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1/25/2018 7:38:29 AM
Posted: 2/15/2006 5:19:28 AM EST
[Last Edit: 2/23/2006 4:00:20 PM EST by metroplex]
I recall that I could use one of my allen bits to torque the gas key screws, but the new CMT/Stag bolt carrier group I got from globaltactical appears to use a non-standard allen size.

It's something between #4 and #3 metric (#3.5?) or some uncommon SAE-size. I tried every allen key I had just to find the size but nothing fit.

The RRA bolt carrier I have used gas key screws that took one of the bits I have. I have to go home and check on the size... but is this a common issue? Does CMT use a wildly different gas key screw from everyone else?
Link Posted: 2/15/2006 8:27:15 AM EST
Different socket sizes for different manufactured bolts is quite common. I run into it all the time on plant equipment and once or twice on AR related stuff, like carrier key screws and pistol grip screws, for example. I'd guess that they wouldn't be metric, but you never know nowadays. The thread in the carrier is standard thread, so I can't see why the socket head would be metric, but again, you never know nowadays.
Link Posted: 2/15/2006 9:22:29 AM EST
[Last Edit: 2/15/2006 9:22:45 AM EST by metroplex]
I dug up Tweak's thread about the gas key screw staking and it looks like either 9/64" or 1/8". I found 2 bits that were really close but no cigar type fits. Since its a CMT, it may just be the screw is deformed???
Link Posted: 2/15/2006 9:37:32 AM EST
[Last Edit: 2/15/2006 9:47:05 AM EST by singlefire]
Hi, I used an old 4mm key and ground it down a bit. I think you are right though as I have just tried a 3.5mm and it fits fine.

Link Posted: 2/15/2006 10:13:48 AM EST
Why did CMT use such weird gas key screws??
Link Posted: 2/15/2006 10:27:40 AM EST

You can tell the age of stuff in the plant by the socket head size. Older copies of "Machinery's Handbook" will list the two different sizes as "socket head screws" & "socket head screws (1960 series)". Socket head screws were standardized in the USA in 1936, and the standard changed in 1960. I still find screws & bolts of the old standard installed in old machinery. Even though the standard changed in 1960, many suppliers still had the old standard in stock in the mid-1970's.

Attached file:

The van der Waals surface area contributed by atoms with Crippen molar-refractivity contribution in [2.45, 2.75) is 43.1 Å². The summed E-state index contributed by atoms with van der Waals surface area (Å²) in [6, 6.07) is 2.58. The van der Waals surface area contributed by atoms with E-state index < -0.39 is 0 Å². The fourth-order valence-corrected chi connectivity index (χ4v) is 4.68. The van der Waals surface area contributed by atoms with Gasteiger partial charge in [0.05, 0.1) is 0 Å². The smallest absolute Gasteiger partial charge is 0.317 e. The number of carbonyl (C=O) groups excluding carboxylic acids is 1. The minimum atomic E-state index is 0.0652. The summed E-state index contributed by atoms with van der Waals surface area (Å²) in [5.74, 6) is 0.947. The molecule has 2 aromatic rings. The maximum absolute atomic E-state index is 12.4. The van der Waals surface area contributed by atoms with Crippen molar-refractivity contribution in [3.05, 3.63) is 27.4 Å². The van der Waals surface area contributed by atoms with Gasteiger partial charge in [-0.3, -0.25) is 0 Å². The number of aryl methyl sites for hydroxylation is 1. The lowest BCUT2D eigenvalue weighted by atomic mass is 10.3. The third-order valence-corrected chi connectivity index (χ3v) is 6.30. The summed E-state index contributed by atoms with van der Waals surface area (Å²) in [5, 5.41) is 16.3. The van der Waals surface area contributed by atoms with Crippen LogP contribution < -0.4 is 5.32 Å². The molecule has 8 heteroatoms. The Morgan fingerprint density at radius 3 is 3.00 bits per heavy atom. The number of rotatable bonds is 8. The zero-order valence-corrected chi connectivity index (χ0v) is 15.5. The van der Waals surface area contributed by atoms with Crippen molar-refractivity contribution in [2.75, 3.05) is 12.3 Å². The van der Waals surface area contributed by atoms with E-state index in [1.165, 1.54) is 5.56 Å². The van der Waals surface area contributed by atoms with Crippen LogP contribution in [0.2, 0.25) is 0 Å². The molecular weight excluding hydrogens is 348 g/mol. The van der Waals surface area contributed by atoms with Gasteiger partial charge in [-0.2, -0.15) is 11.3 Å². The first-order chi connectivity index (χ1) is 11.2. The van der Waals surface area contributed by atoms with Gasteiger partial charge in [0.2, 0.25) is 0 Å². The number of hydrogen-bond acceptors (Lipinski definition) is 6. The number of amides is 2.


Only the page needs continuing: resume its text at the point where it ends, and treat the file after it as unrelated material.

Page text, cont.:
The screw problem today rests on all of the "offshore" suppliers. Some plants are located in conutries that never adopted the 1960 standard. Some offshore suppliers DO occasionally put metric sockets in SAE threaded fasteners. Metric measuring tools, and sloppy manufacturing can lead to "inbetween sizes" of fractional socket heads. Buying quality socket head screws can be a challenge sometimes. I insist on USA made screws myself.


Fractional allen keys are available in 1/64" increments, starting at 1/16th. A full set is much bigger than what you usually see in a hardware store. The industrial supplier I use has about 12 feet of shelf space dedicated to loose allen keys alone. If you are looking for Apex bit type allen wrenches for a torque wrench, try McMaster-Carr - they stock a full line of apex type bits.

Link Posted: 2/15/2006 10:59:25 AM EST
I do not like buying a special allen bit just for the CMT gas key screws. If that is the case, I am drilling them out and replacing with something more standardized.
Link Posted: 2/15/2006 11:27:42 AM EST
Just buy one of those allen key sets that fold into a handle.
Link Posted: 2/15/2006 11:29:49 AM EST

Originally Posted By Hooligan22:
Just buy one of those allen key sets that fold into a handle.

None of them fit the gas key screws.
Link Posted: 2/15/2006 2:38:46 PM EST

Turns out that the gas key screws were deformed by the improper staking. It was 9/64". I noticed that and used a hammer to lightly tap in the allen wrench and they came off.

45 in-lb is about hand tight territory.
I lapped the gas key and applied some sealant to further prevent gas leaks.
Link Posted: 2/17/2006 3:14:14 AM EST
Update #2:

You can tell I'm a busy guy if I have to split these things up over 2 days...

Well the RRA gas key screws require a 1/8" allen wrench.
The CMT gas key screws require a 9/64" allen wrench.

I do not have an allen bit for 9/64", I may have to buy a whole set (been wanting to do that anyhow).

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